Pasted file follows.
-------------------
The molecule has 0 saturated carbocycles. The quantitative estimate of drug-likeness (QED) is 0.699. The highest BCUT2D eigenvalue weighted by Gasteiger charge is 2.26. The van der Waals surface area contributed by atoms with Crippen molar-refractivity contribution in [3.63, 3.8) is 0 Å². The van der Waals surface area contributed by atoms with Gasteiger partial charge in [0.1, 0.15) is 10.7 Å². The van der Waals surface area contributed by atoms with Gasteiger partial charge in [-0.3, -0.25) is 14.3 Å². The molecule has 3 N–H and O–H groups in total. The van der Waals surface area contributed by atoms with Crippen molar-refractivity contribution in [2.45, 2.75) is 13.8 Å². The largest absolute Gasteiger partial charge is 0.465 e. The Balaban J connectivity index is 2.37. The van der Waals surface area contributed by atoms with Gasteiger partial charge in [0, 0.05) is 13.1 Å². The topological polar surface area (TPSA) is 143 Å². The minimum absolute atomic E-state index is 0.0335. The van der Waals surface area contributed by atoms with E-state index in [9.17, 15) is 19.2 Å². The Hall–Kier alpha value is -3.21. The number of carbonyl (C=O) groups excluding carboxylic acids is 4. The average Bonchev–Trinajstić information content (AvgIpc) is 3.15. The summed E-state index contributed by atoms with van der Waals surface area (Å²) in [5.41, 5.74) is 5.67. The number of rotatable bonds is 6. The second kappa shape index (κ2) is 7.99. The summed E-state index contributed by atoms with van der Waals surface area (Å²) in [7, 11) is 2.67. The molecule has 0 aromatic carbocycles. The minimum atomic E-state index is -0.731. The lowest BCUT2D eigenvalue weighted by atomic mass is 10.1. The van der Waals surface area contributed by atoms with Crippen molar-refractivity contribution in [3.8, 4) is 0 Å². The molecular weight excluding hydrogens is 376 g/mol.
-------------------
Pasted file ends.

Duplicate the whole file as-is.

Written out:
The molecule has 0 saturated carbocycles. The quantitative estimate of drug-likeness (QED) is 0.699. The highest BCUT2D eigenvalue weighted by Gasteiger charge is 2.26. The van der Waals surface area contributed by atoms with Crippen molar-refractivity contribution in [3.63, 3.8) is 0 Å². The van der Waals surface area contributed by atoms with Gasteiger partial charge in [0.1, 0.15) is 10.7 Å². The van der Waals surface area contributed by atoms with Gasteiger partial charge in [-0.3, -0.25) is 14.3 Å². The molecule has 3 N–H and O–H groups in total. The van der Waals surface area contributed by atoms with Crippen molar-refractivity contribution in [2.45, 2.75) is 13.8 Å². The largest absolute Gasteiger partial charge is 0.465 e. The Balaban J connectivity index is 2.37. The van der Waals surface area contributed by atoms with Gasteiger partial charge in [0, 0.05) is 13.1 Å². The topological polar surface area (TPSA) is 143 Å². The minimum absolute atomic E-state index is 0.0335. The van der Waals surface area contributed by atoms with E-state index in [9.17, 15) is 19.2 Å². The Hall–Kier alpha value is -3.21. The number of carbonyl (C=O) groups excluding carboxylic acids is 4. The average Bonchev–Trinajstić information content (AvgIpc) is 3.15. The summed E-state index contributed by atoms with van der Waals surface area (Å²) in [5.41, 5.74) is 5.67. The number of rotatable bonds is 6. The second kappa shape index (κ2) is 7.99. The summed E-state index contributed by atoms with van der Waals surface area (Å²) in [7, 11) is 2.67. The molecule has 0 aromatic carbocycles. The minimum atomic E-state index is -0.731. The lowest BCUT2D eigenvalue weighted by atomic mass is 10.1. The van der Waals surface area contributed by atoms with Crippen molar-refractivity contribution in [3.8, 4) is 0 Å². The molecular weight excluding hydrogens is 376 g/mol.